In the 16 years she’s been staging fashion shows for charity, Pat Robbins has learned that it’s about more than style, it’s about family.
Robbins, the 2012 Chatham Chamber of Commerce Citizen of the Year, says she loves what she’s doing and loves the people she’s doing it with.
“We have about 40 people who rotate in and out of shows depending on their availability,” she said. “We don’t see each other all of the time but when we do it gets pretty huggy. I call them my fashion family.”
She said the shows allow her to meet and interact with people she might not otherwise get to know.
“There’s a lot of networking, we support each other and share a common bond.”
Her most recent event was held at T-Bones Grill House and featured fashions by Betula Boutique. The event was in support of the Chatham-Kent Children’s Safety Village.
She estimated her monthly fashion shows alone have raised more than $50,000 but the awareness of the charities is immeasurable.
“We’ve helped people of all ages; young, old, in between and we’ve had great co-operation from local restaurants and clothing stores across Chatham-Kent,” she said.
Under the auspices of her company, Patricia M. Productions, she also holds more elaborate evening shows and special events.
“We do any and all types of fashion events and shows, and for all ages. Plus we have supported numerous causes such as ”International Women’s Day Walk” and an event called “Sassy” that supported women battling cancer, women’s expo, and wedding fashion shows for many years,” she said.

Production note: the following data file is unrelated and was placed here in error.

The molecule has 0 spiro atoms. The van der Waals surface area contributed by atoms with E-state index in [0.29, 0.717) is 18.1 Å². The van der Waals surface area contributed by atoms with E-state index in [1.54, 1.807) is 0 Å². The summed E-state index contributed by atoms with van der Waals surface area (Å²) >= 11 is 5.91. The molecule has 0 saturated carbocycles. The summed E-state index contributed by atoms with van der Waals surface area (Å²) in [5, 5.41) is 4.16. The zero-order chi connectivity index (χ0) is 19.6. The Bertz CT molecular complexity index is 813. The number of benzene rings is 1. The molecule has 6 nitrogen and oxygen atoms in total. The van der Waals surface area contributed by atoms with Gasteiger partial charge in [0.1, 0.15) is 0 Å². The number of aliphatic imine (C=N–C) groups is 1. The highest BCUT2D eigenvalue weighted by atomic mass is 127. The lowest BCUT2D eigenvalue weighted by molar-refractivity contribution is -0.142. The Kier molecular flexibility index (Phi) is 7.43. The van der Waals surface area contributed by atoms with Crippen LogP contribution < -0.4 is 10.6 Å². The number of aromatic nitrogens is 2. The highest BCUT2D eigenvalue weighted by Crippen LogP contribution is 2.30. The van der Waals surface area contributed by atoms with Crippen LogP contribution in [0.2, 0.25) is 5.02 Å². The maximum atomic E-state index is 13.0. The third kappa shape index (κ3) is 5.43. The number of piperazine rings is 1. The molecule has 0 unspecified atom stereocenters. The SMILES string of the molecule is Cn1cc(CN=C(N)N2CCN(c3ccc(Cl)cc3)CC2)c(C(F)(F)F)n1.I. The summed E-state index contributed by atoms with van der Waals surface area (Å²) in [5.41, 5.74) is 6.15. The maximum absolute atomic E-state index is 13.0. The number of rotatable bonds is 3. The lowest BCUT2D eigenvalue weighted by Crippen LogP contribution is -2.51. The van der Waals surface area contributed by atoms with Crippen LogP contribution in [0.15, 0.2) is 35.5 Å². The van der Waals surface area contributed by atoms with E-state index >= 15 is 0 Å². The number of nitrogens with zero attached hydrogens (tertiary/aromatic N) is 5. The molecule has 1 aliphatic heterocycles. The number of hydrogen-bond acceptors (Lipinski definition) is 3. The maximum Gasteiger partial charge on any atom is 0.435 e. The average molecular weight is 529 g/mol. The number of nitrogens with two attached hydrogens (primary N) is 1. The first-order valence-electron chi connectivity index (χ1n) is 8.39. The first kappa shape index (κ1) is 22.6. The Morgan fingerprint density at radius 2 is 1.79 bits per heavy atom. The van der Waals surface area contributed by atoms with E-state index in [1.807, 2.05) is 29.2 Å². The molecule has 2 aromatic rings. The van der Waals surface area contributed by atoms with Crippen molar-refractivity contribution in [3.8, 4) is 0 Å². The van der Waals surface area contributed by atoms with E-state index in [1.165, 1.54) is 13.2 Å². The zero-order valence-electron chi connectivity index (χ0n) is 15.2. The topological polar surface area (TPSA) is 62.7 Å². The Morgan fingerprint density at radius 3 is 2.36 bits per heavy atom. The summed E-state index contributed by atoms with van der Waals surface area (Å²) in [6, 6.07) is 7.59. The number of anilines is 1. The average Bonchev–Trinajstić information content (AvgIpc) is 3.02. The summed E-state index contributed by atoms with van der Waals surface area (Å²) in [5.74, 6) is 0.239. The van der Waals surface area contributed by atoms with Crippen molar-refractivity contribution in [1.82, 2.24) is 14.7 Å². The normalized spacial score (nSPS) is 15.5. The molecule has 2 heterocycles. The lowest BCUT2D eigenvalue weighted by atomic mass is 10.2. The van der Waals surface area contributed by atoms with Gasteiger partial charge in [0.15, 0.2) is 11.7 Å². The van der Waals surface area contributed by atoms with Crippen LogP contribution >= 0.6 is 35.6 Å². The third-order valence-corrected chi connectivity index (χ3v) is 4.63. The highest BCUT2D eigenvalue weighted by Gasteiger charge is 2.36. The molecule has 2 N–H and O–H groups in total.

Since 2009, she has held the Teen Model of the Year competition, an event that is close to her heart.
“I’m really proud of Teen Model because I’ve seen it help young people really gain confidence in who they are,” she said.
The event is like the top model television programs but “without the drama and with old school manners,” she said.
The event is geared toward young girls 14-19 and involves a 14-week experience in which participants receive weekly modeling assignments and challenges. The next session will begin later this month.
“We had one girl who was shy, didn’t know how to apply mascara and couldn’t look you in the eye when she spoke,” she said. “Within a few weeks of competition, she discovered her inner voice and developed to the point where she was comfortable. I’ve had mothers call and thank me for what we’ve been able to do. It’s great to see the contestants caring for each other and bonding.”
Robbins, the manager of Bud Gowan Formal Wear, said fashion has been a way for her to give back to the community.
“The money raised at the shows stays in Chatham-Kent, we get to watch our models, some of whom are second-generation, take part in something they love and we get to be around cool people,” she said. “What could be better than that?”